Is nuclear terrorism the ultimate preventable catastrophe?
ASK THIS | September 07, 2004
National security expert Graham Allison writes that when it comes to preventing nuclear terrorism, the press should be asking what, if anything, has the Bush administration accomplished — and what needs to be done.
By Graham Allison
Q. How real is the threat of nuclear terrorism?
Q. Can it be prevented?
Q. What is our current administration doing to prevent this threat?
Q. Has the war in Iraq made us more vulnerable or are we safer than we were a year ago?
The CIA is sounding the alarm about another major terrorist attack before November 2. Osama bin Laden has challenged the Al Qaeda movement to trump 9/11. The list of attacks that can meet that test is short. The ultimate terrorist spectacular would be a mushroom cloud over a major U.S. city.
It has been over a decade since the Soviet Union disappeared, leaving thousands of weapons and tons of weapons-usable material vulnerable to theft. Bin Laden has been pursuing nuclear weapons since the early 1990s. So if a nuclear terrorist attack occurred tomorrow, we would have no difficulty explaining how it happened. I currently take bets that on the current course, a nuclear 9/11 will occur in the next decade.
The nuclear bomb, or the fissile material required to make one, would most likely come from one of the following sources:
Russia, where thousands of weapons remain poorly secured
Pakistan, where the head of the nuclear weapons program was exposed this year as the world’s leading nuclear black marketer, having sold nuclear technologies and nuclear bomb designs to Libya, Iran, and perhaps even to terrorists
Nuclear research reactors in Uzbekistan, Belarus, Ghana, and 19 other countries with enough highly enriched uranium for one or more bombs
Or North Korea, the world’s most promiscuous proliferator.
While Bush administration officials have said the right words, they have unfortunately not followed through with the necessary actions. Distracted by war with Iraq, in Russia they left some 10,000 nuclear warheads and fissile material for 30,000 additional weapons vulnerable to theft. In Pakistan, nuclear weapons and materials are today at risk of theft by Al Qaeda sympathizers within the government as well as by black marketers. Iran continues unimpeded along a path towards nuclear weapons capability. With our government under a mantra of “no crisis,” North Korea is working every day to produce additional plutonium for six more nuclear weapons.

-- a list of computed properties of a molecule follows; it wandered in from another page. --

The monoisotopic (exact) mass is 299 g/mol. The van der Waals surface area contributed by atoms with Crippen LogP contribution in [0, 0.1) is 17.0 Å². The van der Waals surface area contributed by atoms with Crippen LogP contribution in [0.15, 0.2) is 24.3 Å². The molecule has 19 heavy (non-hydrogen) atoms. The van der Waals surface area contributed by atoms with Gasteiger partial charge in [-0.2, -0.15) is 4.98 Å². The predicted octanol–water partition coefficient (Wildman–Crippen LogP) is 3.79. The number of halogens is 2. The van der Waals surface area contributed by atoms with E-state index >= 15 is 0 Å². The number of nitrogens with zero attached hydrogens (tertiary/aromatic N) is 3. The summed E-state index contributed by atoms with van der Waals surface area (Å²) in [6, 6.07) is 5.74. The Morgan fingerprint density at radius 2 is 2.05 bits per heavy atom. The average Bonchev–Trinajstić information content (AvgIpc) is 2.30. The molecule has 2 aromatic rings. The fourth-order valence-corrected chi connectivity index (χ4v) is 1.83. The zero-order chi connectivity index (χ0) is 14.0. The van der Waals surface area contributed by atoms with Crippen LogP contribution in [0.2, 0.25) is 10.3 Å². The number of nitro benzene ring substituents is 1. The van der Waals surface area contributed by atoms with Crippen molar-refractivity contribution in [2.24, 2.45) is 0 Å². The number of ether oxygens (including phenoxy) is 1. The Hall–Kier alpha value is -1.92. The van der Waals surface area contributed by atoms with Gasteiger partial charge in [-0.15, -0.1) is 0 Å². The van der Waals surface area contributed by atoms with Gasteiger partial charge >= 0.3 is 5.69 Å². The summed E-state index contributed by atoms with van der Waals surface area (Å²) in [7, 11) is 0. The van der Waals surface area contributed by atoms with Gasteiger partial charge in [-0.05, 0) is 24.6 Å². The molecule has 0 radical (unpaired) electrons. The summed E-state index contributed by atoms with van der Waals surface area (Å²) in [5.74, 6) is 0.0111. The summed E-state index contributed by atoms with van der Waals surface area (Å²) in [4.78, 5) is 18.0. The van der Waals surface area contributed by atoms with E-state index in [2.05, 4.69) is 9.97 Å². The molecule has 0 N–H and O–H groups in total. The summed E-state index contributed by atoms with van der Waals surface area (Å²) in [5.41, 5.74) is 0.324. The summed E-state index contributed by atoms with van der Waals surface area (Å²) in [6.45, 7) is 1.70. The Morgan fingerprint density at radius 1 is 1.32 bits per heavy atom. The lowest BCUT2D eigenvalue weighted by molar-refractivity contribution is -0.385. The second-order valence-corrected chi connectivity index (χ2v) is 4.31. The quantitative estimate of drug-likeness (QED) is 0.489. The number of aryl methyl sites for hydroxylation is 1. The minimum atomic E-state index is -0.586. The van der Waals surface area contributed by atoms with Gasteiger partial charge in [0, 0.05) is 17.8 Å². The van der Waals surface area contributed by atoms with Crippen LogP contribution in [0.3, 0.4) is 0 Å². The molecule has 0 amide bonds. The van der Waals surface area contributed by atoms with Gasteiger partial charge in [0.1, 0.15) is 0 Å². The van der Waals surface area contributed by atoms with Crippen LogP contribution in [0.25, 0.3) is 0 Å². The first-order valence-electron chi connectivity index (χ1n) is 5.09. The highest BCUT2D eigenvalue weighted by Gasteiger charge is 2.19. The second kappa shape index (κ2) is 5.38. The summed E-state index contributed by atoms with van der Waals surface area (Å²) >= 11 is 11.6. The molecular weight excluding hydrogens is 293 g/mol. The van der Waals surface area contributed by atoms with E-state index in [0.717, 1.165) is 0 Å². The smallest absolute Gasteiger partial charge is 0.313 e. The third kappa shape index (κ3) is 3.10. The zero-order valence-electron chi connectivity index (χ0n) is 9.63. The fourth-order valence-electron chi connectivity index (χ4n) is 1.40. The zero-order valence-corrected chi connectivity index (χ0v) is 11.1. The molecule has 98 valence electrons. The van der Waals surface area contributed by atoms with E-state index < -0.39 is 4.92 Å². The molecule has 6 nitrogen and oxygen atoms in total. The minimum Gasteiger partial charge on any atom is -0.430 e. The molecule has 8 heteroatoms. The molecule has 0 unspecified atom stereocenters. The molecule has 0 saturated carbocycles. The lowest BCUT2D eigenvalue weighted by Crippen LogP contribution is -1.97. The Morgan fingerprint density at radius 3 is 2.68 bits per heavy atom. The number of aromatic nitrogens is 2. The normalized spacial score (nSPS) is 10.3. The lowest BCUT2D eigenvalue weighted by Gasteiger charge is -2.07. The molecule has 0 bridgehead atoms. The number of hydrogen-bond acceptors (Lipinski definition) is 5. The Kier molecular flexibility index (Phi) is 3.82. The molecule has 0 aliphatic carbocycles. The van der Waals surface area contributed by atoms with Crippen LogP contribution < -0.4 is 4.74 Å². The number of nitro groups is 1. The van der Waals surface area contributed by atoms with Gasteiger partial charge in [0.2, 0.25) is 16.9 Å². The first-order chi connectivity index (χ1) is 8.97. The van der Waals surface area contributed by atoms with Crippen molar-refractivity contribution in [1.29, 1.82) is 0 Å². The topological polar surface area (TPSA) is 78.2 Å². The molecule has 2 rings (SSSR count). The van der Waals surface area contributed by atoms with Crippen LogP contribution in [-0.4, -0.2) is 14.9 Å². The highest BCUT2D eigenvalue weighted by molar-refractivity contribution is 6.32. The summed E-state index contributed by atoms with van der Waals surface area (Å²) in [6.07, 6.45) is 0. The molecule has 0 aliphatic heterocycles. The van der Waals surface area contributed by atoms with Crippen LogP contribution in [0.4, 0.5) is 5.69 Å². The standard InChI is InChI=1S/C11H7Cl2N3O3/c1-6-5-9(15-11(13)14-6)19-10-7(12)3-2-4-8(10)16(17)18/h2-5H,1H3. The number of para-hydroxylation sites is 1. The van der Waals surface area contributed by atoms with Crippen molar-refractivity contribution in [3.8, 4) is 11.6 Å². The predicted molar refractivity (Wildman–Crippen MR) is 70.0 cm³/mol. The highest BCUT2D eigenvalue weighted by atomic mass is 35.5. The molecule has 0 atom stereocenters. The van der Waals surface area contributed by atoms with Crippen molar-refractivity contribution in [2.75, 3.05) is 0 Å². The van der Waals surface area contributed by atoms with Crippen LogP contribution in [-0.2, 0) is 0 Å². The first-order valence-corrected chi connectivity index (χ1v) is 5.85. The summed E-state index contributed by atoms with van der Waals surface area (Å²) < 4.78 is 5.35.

The centerpiece of a strategy to prevent nuclear terrorism must be to deny terrorists access to nuclear weapons or materials from which they can be made. As a matter of physics, without fissile material (highly enriched uranium or plutonium), there can be no nuclear explosion. So: no fissile material, no nuclear explosion, no nuclear terrorism. It is that simple.
There is a vast, but not unlimited, amount of highly enriched uranium and weapons-grade plutonium in the world, and it is within our power to keep it secure. Technologies for protecting valuable or dangerous materials are well developed: the United States does not lose gold from Fort Knox, nor does Russia lose treasures from the Kremlin Armory.
Moreover, producing new fissile material requires large, expensive, complex, visible – and thus vulnerable – facilities.
The South Korean government recently acknowledged that its scientists had secretly enriched uranium to nearly bomb-grade levels. (See Washington Post story.) There are two lessons here. One is that they used very high-tech lasers that are hugely expensive -- and monitorable. The other is that, watching North Korea moving down path to a nuclear arsenal and worrying about U.S. steadiness and credibility, South Korea evidently feels the need to prepare its own nuclear standby.
A watchful and determined world has the means to interrupt all such efforts.
I believe to do this, we must shape a new international security order according to a doctrine of the Three No’s: no loose nukes, no new nascent nukes (with Iran the crucial test case), and no new nuclear states (focusing urgently on North Korea). Easier to say than to do. But Nuclear Terrorism outlines a strategy employing these principles to prevent nuclear terrorism.